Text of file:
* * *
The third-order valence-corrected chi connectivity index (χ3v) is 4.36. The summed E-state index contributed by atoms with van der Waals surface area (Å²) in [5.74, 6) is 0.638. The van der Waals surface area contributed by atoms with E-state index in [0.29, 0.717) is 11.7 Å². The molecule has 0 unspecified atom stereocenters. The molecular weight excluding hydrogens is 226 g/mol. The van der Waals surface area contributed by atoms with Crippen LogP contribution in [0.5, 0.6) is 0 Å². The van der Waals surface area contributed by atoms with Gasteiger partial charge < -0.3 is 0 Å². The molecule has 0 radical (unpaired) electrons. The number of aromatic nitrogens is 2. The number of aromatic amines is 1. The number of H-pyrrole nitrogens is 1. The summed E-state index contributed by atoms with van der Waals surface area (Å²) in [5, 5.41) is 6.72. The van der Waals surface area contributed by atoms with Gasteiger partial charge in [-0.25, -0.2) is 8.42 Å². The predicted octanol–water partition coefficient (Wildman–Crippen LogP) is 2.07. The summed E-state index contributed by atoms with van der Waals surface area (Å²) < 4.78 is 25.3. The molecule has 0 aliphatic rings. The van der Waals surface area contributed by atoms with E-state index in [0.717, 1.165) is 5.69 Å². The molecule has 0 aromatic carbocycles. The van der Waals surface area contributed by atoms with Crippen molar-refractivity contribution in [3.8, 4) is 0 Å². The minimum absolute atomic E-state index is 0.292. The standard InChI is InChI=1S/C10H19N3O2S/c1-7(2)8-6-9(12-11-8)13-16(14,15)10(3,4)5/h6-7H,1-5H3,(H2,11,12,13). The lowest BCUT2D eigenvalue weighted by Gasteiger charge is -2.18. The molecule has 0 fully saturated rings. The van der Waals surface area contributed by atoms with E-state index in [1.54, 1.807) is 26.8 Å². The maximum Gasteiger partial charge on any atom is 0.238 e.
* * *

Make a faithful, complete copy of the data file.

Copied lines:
The third-order valence-corrected chi connectivity index (χ3v) is 4.36. The summed E-state index contributed by atoms with van der Waals surface area (Å²) in [5.74, 6) is 0.638. The van der Waals surface area contributed by atoms with E-state index in [0.29, 0.717) is 11.7 Å². The molecule has 0 unspecified atom stereocenters. The molecular weight excluding hydrogens is 226 g/mol. The van der Waals surface area contributed by atoms with Crippen LogP contribution in [0.5, 0.6) is 0 Å². The van der Waals surface area contributed by atoms with Gasteiger partial charge < -0.3 is 0 Å². The molecule has 0 radical (unpaired) electrons. The number of aromatic nitrogens is 2. The number of aromatic amines is 1. The number of H-pyrrole nitrogens is 1. The summed E-state index contributed by atoms with van der Waals surface area (Å²) in [5, 5.41) is 6.72. The van der Waals surface area contributed by atoms with Gasteiger partial charge in [-0.25, -0.2) is 8.42 Å². The predicted octanol–water partition coefficient (Wildman–Crippen LogP) is 2.07. The summed E-state index contributed by atoms with van der Waals surface area (Å²) < 4.78 is 25.3. The molecule has 0 aliphatic rings. The van der Waals surface area contributed by atoms with E-state index in [0.717, 1.165) is 5.69 Å². The molecule has 0 aromatic carbocycles. The van der Waals surface area contributed by atoms with Crippen molar-refractivity contribution in [3.8, 4) is 0 Å². The minimum absolute atomic E-state index is 0.292. The standard InChI is InChI=1S/C10H19N3O2S/c1-7(2)8-6-9(12-11-8)13-16(14,15)10(3,4)5/h6-7H,1-5H3,(H2,11,12,13). The lowest BCUT2D eigenvalue weighted by Gasteiger charge is -2.18. The molecule has 0 fully saturated rings. The van der Waals surface area contributed by atoms with E-state index in [1.54, 1.807) is 26.8 Å². The maximum Gasteiger partial charge on any atom is 0.238 e.